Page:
Notes and news — May 1972
In this issue:
- Crossness Sewage Pumping Station
- London Hydraulic Co. visit
- London's Industrial Monuments No. 2: Pillar Box at Purley
- Crabtree Wharf
- GLIAS Restoration Fund
- Limehouse Winch
- Markfield Road Beam Engine
The London Transport Generating Station received its last load of sea coal during December for steam generation. Electricity is now produced by gas turbines. The jetty will be used by oil tankers delivering fuel.
Crossness Sewage Pumping Station
The Victorian Beam-Engine House at Crossness, featured in the GLIAS 'Chronicle' sequence (GLIAS Newsletter April 1971), has just recently been made the responsibility of the Historic Buildings Board (GLC). Now that the Council have made this decision, one hopes GLIAS may be able to take a more active part in assuring the building's safe future. We look forward to more news on this matter soon.
London Hydraulic Co. Visit, 25 March
The last operating pumping station of the last public hydraulic supply company in Britain is in Wapping. Water supply to the whole of the remaining system — some 120 miles of mains criss-crossing the dock and central areas of London — is maintained at 800lb. per square inch pressure by automatic electric pumps which are activated immediately the pressure drops. If a main bursts, supply is increased to offset the loss (with occasional spectacular results!) until the section is isolated. Power was used extensively for lifts, hoists, cranes, swing bridges, etc., but this is now drawn from on-site electric motors or private systems in new buildings.
London's Industrial Monuments No. 2: Pillar Box at Purley
A monument to the communications industry (and in a small way to iron-founding) is Greater London's oldest pillar letter box. This box is situated at the junction of Furze Lane and Woodcote Valley Road with Foxley Lane at Purley in the London Borough of Croydon, TQ 309 617. It is cylindrical with a hexagonal cap. The maker's name and date, in three lines 'COCHRANE & CO / WOODSIDE WORKS / DUDLEY 1859' are clearly visible on the base.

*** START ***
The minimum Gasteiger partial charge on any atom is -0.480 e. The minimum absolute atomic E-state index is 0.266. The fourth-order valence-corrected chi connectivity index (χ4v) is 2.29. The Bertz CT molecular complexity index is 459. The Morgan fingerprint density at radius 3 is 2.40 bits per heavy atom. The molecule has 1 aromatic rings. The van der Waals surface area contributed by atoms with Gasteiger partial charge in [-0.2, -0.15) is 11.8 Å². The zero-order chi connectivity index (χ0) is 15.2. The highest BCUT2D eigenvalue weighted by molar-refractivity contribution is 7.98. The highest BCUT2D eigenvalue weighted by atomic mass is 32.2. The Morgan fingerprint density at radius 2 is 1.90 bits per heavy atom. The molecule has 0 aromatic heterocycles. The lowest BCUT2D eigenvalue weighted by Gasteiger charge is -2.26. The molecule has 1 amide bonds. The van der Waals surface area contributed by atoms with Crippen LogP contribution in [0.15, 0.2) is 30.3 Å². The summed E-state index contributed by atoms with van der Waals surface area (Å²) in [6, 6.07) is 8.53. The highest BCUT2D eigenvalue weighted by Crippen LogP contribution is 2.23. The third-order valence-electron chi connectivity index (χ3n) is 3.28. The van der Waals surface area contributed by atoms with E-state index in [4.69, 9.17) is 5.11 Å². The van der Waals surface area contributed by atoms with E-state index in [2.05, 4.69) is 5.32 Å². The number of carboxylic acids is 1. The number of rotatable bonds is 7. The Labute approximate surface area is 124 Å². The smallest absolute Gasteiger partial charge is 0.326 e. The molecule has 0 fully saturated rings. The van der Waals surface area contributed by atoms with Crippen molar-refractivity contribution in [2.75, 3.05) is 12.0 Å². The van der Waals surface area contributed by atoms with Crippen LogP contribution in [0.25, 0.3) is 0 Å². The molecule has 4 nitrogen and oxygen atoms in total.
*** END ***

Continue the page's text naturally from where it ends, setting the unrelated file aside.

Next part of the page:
This type of box is known as the First National Standard since before 1859 different types were in use in different parts of the country. The earliest pillar boxes in London were erected in 1855 but none of these remain. The First National Standard were superseded by the well-known hexagonal 'Penfolds' of 1866-79, of which there are about 40 left in London.
This information is taken in the main from Farrugia (J.Y.): The Letter Box (Centaur Press, 1969) which should be consulted for further details. M. Nail
This has now been replaced by a modern pillar box (Google Streetview)
Demolition started recently at Crabtree Wharf, on the Fulham bank of the Thames (OS ref. TQ 234 773). The site is to be used for a council housing scheme. The Wharf and its buildings had been occupied continuously since the 1890s, when large-scale industrial development began along this stretch of the river, by Joseph Mears Ltd., contractors, hauliers and wharfingers. They adjoined a small dock, known as Crabtree Dock, where there was a marine engineering and boat-building business. Earlier, the riverside was occupied mainly by residential properties set in attractive grounds and it is interesting that the site is now reverting to such use, however, Crabtree itself had become established as a small industrial hamlet by the second half of the 18th century, with a small pottery, a chalk wharf and lime kilns, a vitriol works and malthouses; and it may have originated about the time of Charles I as an industrial annex to the estate of the pioneer merchant and industrialist Sir Nicholas Crisp (1598-1666), who was responsible, amongst other enterprises, for considerable development of brickmaking in the area. No traces remain of these earlier activities. (This information is summarised from "A History of Fulham", Fulham History Society, 1970.)